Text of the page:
During installation annular recess 266 of electromagnet 214 and cup portion 346 of bearing 342 are press-fitted to spacer 360. Cone and roller portion 350 is press-fitted onto shoulder 158 of casing 216. Cup portion 346 is coupled with cone and roller portion 350 forming bearing 342 with electromagnet 214 in operative proximity to casing 216. This assembly is then installed into housing 138. A pair of bearing caps (not shown), as described above, are installed over bearings 140, 342 to secure the assembly within axle housing 138.

Referring now to FIG. 4, there is shown limited slip axle assembly 410, a third embodiment of the present invention, which is identical to axle assembly 310, described above, except that bearing spacer 460 and electromagnet 414 replace bearing spacer 360 and electromagnet 214, respectively.

Bearing spacer 460 includes first and second portions 462, 464 (See FIGS. 7A and 7B). First portion 462 is disposed between spacer 160 in housing 138 and bearing 342. Second portion 464 has an axially extended portion 466. Axially extended portion 466 is provided with radially extending annular flange 468 which axially abuts electromagnet 414. Fasteners 480 extend through holes 470 of flange 468 and are threadedly received in holes 416 of electromagnet 414, thereby attaching electromagnet 414 to bearing spacer 460.

While this invention has been described as having exemplary designs, the present invention may be further modified within the spirit and scope of this disclosure. This application is therefore intended to cover any variations, uses, or adaptations of the invention using its general principles. Further, this application is intended to cover such departures from the present disclosure as come within known or customary practice in the art to which this invention pertains.

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Referenced by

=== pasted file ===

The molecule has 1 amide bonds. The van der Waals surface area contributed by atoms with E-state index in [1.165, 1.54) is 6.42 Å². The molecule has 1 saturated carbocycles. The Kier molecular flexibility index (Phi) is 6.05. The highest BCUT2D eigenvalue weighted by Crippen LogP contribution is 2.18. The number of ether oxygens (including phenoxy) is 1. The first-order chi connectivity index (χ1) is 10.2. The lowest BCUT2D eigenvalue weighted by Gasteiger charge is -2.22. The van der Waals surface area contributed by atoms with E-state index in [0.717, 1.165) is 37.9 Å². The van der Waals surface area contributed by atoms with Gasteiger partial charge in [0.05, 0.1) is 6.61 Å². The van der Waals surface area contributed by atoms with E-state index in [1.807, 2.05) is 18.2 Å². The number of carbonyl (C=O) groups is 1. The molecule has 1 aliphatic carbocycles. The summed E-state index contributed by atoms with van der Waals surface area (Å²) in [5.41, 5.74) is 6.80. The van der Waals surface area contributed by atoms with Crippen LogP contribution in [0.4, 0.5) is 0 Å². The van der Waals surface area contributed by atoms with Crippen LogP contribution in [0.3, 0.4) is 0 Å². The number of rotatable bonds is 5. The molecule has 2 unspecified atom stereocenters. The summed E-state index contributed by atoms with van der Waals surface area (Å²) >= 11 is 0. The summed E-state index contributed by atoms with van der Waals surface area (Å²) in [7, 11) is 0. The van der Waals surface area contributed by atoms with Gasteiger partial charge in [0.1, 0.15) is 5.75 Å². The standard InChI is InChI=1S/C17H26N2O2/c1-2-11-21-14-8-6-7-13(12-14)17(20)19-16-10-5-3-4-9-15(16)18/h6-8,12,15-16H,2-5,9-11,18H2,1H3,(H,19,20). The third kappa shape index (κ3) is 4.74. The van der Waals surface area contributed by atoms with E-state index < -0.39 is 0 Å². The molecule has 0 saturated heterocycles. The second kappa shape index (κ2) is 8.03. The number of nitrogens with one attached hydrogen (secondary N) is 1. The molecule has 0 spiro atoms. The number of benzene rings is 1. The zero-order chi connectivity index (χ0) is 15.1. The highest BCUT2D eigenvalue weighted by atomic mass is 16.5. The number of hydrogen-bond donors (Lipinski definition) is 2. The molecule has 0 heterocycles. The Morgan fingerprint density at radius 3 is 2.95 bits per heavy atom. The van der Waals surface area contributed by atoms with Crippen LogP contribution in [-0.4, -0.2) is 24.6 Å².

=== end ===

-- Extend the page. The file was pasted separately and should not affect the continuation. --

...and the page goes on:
Citing PatentFiling datePublication dateApplicantTitle
US6461267 *Jan 30, 2001Oct 8, 2002Dana CorporationElectronically controlled axle assembly
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Classifications
U.S. Classification475/150
International ClassificationF16H48/20, F16H48/30
Cooperative ClassificationF16H2048/204, F16H2048/346, F16H48/30, F16H48/34, F16H48/22
European ClassificationF16H48/22, F16H48/30, F16H48/34
Legal Events
DateCodeEventDescription
Dec 17, 2013FPExpired due to failure to pay maintenance fee
Effective date: 20131030
Oct 30, 2013LAPSLapse for failure to pay maintenance fees
Jun 7, 2013REMIMaintenance fee reminder mailed
Apr 30, 2009FPAYFee payment
Year of fee payment: 8
May 2, 2005FPAYFee payment
Year of fee payment: 4
Nov 11, 2002ASAssignment
Owner name: LASALLE BANK NATIONAL ASSOCIATION, ILLINOIS
Free format text: SECURITY AGREEMENT;ASSIGNOR:AUBURN GEAR, INC.;REEL/FRAME:013258/0515
Effective date: 20020710
Owner name: LASALLE BANK NATIONAL ASSOCIATION 135 SOUTH LASALL
Free format text: SECURITY AGREEMENT;ASSIGNOR:AUBURN GEAR, INC. /AR;REEL/FRAME:013258/0515
Jan 18, 2000ASAssignment
Owner name: AUBURN GEAR, INC., INDIANA
Free format text: ASSIGNMENT OF ASSIGNORS INTEREST;ASSIGNORS:FORREST, JAMES L.;LEEPER, ROBERT;REEL/FRAME:010513/0948
Effective date: 20000107
Owner name: AUBURN GEAR, INC. 400 EAST AUBURN DRIVE AUBURN IND